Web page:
One of the things we’re always getting excited about here at FanLit is the emergence of new talent in speculative fiction. Every time a publicist writes to tell us about a debut author, we huddle together to read the press release, look around at each other, and start to mumble: “Is this the Dragon Reborn one we’ve been waiting for? The next King or Queen of Fantasy Literature? Someone who will reach down and lift us out of the wretchedness of our miserable mundane lives?
Alas. Usually no. But over the past couple of years we have read some authors that we’re getting pretty excited about, though we don’t all agree on who they are.
Personally, one of my favorite new-ish authors is Jesse Bullington. He’s rude, foul, disgusting, and warped. I love him for that.
How about you? Which SFF author who’s debuted in, let’s say, the last 3 years, looks really promising to you, and why?
As usual, one commenter gets a book from our stacks.
Said it before and I’ll say it again; Robert Jackson Bennett (Mr. Shivers, The Troupe) is the new Stephen King.
Hmm. The main one that comes to mind is J.C. Daniels, who wrote Blade Song. But I don’t know if she counts because she has several romantic suspense out under Shiloh Walker. Let me think.
I’d also say Frank Tuttle, but I have no idea when his Markhat series began. I discovered him in the last 3 years and the series got better and better as it went along.
Those are my two newer favorites that I am avidly following. Some others started out strong with a book one, but didn’t hold my interest past the first book.
And I just know I’m forgetting at least one. I better go check my list and reviews.
Frank Tuttle is one of my favorite new to me authors.
I think I’d add Andrea Host as one to watch. I really enjoyed her Stained Glass Monsters (fantasy). Good stuff.
Okay, don’t kick me off for too many choices–Chris Strange (Man Who Crossed Worlds) is another author I’m keeping an eye on.
I’d have to nominate Hugh Howey. Wool is one of the best things I’ve read in years, and the dozen or so people I’ve foisted it off on agree.
oh I have Wool on Kindle. I snagged it on a daily deal or something because it looked interesting. I will be bumping it up my list…my long list.
Tricky because I haven’t read a huge number of debut authors recently (mostly catching up on long series and missed classics).
I guess my favorite would be Hannu Rajaniemi (Quantum Thief), followed by Gail Carriger (Parasol Protectorate series; 1st book was Oct ’09, so barely fits in the time frame). I have a number of books by newish authors I simply haven’t read yet, so maybe the next great one is just sitting there waiting.
N.K. Jemisin and Kameron Hurley are both authors who bring a fresh wind of diversity and originality to the genre, both in terms of setting and characters.
Jemisin is a solid pick. She came out of nowhere and blew my mind with her writing.
What a tough question. I never pay attention to the author of a book. Hm. That sounds bad. What I’m saying is that if I am searching for a new book, the title and synopsis and cover are what draws me – I have no idea whether the author is a debut author or not because just because they are new to me doesn’t mean much. I was startled by reading above that someone’s choice is Gail Carriger – it seems like I’ve been enjoying her books forever. So how do I know that an author is a debut? Heck, when I first read The Name of the Wind, I had no idea that was Patrick Rothfuss’ first book.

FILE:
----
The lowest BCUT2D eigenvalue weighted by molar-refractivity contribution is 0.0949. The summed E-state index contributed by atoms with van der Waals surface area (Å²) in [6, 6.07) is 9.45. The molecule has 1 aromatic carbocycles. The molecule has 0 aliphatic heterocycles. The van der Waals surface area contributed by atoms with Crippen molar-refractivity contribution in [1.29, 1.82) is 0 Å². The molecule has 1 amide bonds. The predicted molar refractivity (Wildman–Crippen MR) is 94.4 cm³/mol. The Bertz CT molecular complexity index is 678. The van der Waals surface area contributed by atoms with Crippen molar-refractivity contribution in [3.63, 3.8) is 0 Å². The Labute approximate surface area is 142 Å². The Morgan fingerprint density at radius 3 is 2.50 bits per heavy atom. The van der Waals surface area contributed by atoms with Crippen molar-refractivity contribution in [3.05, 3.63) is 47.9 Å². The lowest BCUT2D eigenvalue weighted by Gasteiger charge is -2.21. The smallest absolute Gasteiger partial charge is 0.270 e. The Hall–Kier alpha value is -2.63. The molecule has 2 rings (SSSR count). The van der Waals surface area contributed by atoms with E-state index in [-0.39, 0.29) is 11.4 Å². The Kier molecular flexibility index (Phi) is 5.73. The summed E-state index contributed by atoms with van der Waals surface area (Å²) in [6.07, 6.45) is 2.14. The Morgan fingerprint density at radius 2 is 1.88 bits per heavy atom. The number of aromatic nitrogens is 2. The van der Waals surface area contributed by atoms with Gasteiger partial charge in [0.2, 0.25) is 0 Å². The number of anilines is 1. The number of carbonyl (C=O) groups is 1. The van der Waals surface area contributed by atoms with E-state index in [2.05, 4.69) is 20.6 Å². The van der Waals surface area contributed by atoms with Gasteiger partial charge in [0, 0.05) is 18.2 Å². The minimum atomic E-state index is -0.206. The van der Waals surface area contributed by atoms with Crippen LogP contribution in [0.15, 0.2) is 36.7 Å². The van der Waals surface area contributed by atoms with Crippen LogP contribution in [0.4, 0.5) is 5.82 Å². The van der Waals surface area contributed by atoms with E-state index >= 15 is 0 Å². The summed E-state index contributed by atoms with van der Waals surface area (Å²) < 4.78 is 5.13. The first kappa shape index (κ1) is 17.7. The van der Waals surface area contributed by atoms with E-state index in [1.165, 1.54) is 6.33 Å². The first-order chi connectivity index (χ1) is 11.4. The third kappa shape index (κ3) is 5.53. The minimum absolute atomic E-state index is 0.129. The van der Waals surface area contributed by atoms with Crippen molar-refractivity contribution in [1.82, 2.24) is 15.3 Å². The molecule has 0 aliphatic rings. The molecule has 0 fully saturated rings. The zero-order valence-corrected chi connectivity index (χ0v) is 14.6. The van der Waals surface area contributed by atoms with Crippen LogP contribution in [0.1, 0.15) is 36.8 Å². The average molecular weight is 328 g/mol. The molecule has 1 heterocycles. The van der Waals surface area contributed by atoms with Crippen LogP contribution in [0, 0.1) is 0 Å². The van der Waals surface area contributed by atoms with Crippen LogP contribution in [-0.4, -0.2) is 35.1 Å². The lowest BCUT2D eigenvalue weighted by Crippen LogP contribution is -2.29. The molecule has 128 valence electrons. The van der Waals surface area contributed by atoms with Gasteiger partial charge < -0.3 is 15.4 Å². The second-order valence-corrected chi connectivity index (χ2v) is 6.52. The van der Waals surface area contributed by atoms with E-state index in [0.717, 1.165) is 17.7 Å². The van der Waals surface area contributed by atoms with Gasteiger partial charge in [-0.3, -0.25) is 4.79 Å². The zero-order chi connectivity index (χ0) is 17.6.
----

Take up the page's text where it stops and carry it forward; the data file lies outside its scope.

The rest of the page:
Most of the new to me authors I’ve read recently are independent – would I consider them to be debut authors or just new to me? Some to watch are definitely Lindsay Buroker, Maria Schneider and Andrea Host and the not independent Frank Tuttle is definitely worth discussing. But outside of independent authors, it is hard to say. I just discovered CE Murphy recently but now that I think about it, I think her books have been out for some time now. Then there are the authors who switch genres and change their name – Daniel Abraham is a good example of that one. Oh, wait, I think I recently read a YA mystery by a debut author and I knew that from the blurb by Stephen King on the cover. It was Peter Abrahms. That was a very good book.
My wife loves the Gail Carriger Parasol Protectorate series and I have been loving the Larry Correia Monster Hunter series.
I’ve really enjoyed Larry Correia’s Grimnoir Chronicles. These are particularly excellent in audio format, narrated by actor Bronson Pinchot.
Col Buchanan impressed me with Farlander. Haven’t read the follow-up, Stands A Shadow, but I feel that he’s worth a mention on the first book alone.
Matthew Kirby (Icefall and The Clockwork Three)
Kate Milford (The Broken Lands and The Boneshaker)
How good? Both of their first two books made my top ten list each year and Kirby’s Icefall just won the PEN Center award for Children’s Literature (and if you let that “children’s literature” stop you from reading it, boy, are you missing out!)
Honorable mention: Rachel Hartman (Seraphina) and Benjamin Tate (Well of Sorrows)
I would have to go with Chuck Wendig, of Mockingbirds and Blackbirds fame. Both of these books are amazing.
Either that or Adam Christopher, of Empire State and Seven Wonders fame. Again two awesome books.
Too hard to pick just one.
Steve commented on Fantasy Literature: Fantasy and Science Fiction Book and Audiobook Reviews:
I would have to go with Chuck Wendig, of Mockingbirds and Blackbirds fame. Both of these books are amazing.Read more at FantasyLiterature.com
CTGT, if you live in the USA, you win a book of your choice from our stacks. Please contact me (Tim) with your choice and a US address.